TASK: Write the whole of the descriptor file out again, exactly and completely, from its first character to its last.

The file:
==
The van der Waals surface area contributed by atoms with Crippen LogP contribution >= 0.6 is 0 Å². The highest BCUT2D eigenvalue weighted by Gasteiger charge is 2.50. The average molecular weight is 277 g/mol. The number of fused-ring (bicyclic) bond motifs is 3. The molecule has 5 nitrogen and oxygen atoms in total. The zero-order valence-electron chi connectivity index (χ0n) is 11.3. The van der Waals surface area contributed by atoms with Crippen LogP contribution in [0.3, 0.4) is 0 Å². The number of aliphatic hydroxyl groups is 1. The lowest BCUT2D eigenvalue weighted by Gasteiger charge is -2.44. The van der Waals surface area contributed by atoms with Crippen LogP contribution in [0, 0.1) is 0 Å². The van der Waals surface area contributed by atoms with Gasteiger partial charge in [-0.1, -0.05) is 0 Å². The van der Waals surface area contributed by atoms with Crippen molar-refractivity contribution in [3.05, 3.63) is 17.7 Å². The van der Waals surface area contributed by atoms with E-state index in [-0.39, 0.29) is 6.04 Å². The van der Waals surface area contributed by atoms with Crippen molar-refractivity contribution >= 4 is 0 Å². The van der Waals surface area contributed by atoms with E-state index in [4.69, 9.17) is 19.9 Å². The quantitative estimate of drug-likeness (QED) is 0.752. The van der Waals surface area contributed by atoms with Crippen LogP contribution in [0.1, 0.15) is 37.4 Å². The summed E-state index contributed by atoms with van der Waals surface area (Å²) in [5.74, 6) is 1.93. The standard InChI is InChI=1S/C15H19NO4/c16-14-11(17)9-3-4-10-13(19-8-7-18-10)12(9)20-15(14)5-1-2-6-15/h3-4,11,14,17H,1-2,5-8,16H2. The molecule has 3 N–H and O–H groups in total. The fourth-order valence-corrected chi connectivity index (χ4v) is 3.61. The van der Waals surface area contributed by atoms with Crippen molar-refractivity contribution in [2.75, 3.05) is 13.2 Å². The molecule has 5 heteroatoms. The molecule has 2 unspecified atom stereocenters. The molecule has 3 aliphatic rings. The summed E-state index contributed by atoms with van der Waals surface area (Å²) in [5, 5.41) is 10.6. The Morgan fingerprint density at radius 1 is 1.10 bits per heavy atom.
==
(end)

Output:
The van der Waals surface area contributed by atoms with Crippen LogP contribution >= 0.6 is 0 Å². The highest BCUT2D eigenvalue weighted by Gasteiger charge is 2.50. The average molecular weight is 277 g/mol. The number of fused-ring (bicyclic) bond motifs is 3. The molecule has 5 nitrogen and oxygen atoms in total. The zero-order valence-electron chi connectivity index (χ0n) is 11.3. The van der Waals surface area contributed by atoms with Crippen LogP contribution in [0.3, 0.4) is 0 Å². The number of aliphatic hydroxyl groups is 1. The lowest BCUT2D eigenvalue weighted by Gasteiger charge is -2.44. The van der Waals surface area contributed by atoms with Crippen LogP contribution in [0, 0.1) is 0 Å². The van der Waals surface area contributed by atoms with Gasteiger partial charge in [-0.1, -0.05) is 0 Å². The van der Waals surface area contributed by atoms with Crippen molar-refractivity contribution in [3.05, 3.63) is 17.7 Å². The van der Waals surface area contributed by atoms with E-state index in [-0.39, 0.29) is 6.04 Å². The van der Waals surface area contributed by atoms with Crippen molar-refractivity contribution >= 4 is 0 Å². The van der Waals surface area contributed by atoms with E-state index in [4.69, 9.17) is 19.9 Å². The quantitative estimate of drug-likeness (QED) is 0.752. The van der Waals surface area contributed by atoms with Crippen LogP contribution in [0.1, 0.15) is 37.4 Å². The summed E-state index contributed by atoms with van der Waals surface area (Å²) in [5.74, 6) is 1.93. The standard InChI is InChI=1S/C15H19NO4/c16-14-11(17)9-3-4-10-13(19-8-7-18-10)12(9)20-15(14)5-1-2-6-15/h3-4,11,14,17H,1-2,5-8,16H2. The molecule has 3 N–H and O–H groups in total. The fourth-order valence-corrected chi connectivity index (χ4v) is 3.61. The van der Waals surface area contributed by atoms with Crippen molar-refractivity contribution in [2.75, 3.05) is 13.2 Å². The molecule has 5 heteroatoms. The molecule has 2 unspecified atom stereocenters. The molecule has 3 aliphatic rings. The summed E-state index contributed by atoms with van der Waals surface area (Å²) in [5, 5.41) is 10.6. The Morgan fingerprint density at radius 1 is 1.10 bits per heavy atom.